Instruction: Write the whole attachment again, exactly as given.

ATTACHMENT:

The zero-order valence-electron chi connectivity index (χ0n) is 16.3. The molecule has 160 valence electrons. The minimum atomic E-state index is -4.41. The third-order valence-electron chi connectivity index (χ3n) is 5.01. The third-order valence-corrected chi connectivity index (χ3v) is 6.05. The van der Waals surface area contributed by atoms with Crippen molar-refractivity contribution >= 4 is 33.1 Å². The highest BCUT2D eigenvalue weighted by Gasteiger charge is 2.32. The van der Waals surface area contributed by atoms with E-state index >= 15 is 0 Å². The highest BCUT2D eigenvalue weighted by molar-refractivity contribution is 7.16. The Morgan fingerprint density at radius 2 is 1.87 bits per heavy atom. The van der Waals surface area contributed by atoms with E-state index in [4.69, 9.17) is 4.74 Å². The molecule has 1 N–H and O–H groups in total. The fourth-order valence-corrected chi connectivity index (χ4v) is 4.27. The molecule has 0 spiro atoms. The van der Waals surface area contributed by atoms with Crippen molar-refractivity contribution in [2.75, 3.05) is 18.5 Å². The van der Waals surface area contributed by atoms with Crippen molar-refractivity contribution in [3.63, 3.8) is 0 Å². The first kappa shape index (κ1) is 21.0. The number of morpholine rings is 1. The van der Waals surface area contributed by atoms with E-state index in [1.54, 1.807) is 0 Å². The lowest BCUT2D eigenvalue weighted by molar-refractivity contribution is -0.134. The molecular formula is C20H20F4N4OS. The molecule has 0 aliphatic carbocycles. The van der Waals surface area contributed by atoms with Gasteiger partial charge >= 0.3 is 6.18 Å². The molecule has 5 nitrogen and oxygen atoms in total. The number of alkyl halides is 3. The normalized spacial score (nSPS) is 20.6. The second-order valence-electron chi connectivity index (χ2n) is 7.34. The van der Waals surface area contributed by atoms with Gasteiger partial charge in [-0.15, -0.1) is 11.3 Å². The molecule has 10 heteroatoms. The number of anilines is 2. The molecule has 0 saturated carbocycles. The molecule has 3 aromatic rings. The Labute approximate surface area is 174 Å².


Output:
The zero-order valence-electron chi connectivity index (χ0n) is 16.3. The molecule has 160 valence electrons. The minimum atomic E-state index is -4.41. The third-order valence-electron chi connectivity index (χ3n) is 5.01. The third-order valence-corrected chi connectivity index (χ3v) is 6.05. The van der Waals surface area contributed by atoms with Crippen molar-refractivity contribution >= 4 is 33.1 Å². The highest BCUT2D eigenvalue weighted by Gasteiger charge is 2.32. The van der Waals surface area contributed by atoms with E-state index >= 15 is 0 Å². The highest BCUT2D eigenvalue weighted by molar-refractivity contribution is 7.16. The Morgan fingerprint density at radius 2 is 1.87 bits per heavy atom. The van der Waals surface area contributed by atoms with E-state index in [4.69, 9.17) is 4.74 Å². The molecule has 1 N–H and O–H groups in total. The fourth-order valence-corrected chi connectivity index (χ4v) is 4.27. The molecule has 0 spiro atoms. The van der Waals surface area contributed by atoms with Crippen molar-refractivity contribution in [2.75, 3.05) is 18.5 Å². The van der Waals surface area contributed by atoms with Crippen molar-refractivity contribution in [3.63, 3.8) is 0 Å². The first kappa shape index (κ1) is 21.0. The number of morpholine rings is 1. The van der Waals surface area contributed by atoms with E-state index in [1.54, 1.807) is 0 Å². The lowest BCUT2D eigenvalue weighted by molar-refractivity contribution is -0.134. The molecular formula is C20H20F4N4OS. The molecule has 0 aliphatic carbocycles. The van der Waals surface area contributed by atoms with Gasteiger partial charge >= 0.3 is 6.18 Å². The molecule has 5 nitrogen and oxygen atoms in total. The number of alkyl halides is 3. The normalized spacial score (nSPS) is 20.6. The second-order valence-electron chi connectivity index (χ2n) is 7.34. The van der Waals surface area contributed by atoms with Gasteiger partial charge in [-0.15, -0.1) is 11.3 Å². The molecule has 10 heteroatoms. The number of anilines is 2. The molecule has 0 saturated carbocycles. The molecule has 3 aromatic rings. The Labute approximate surface area is 174 Å².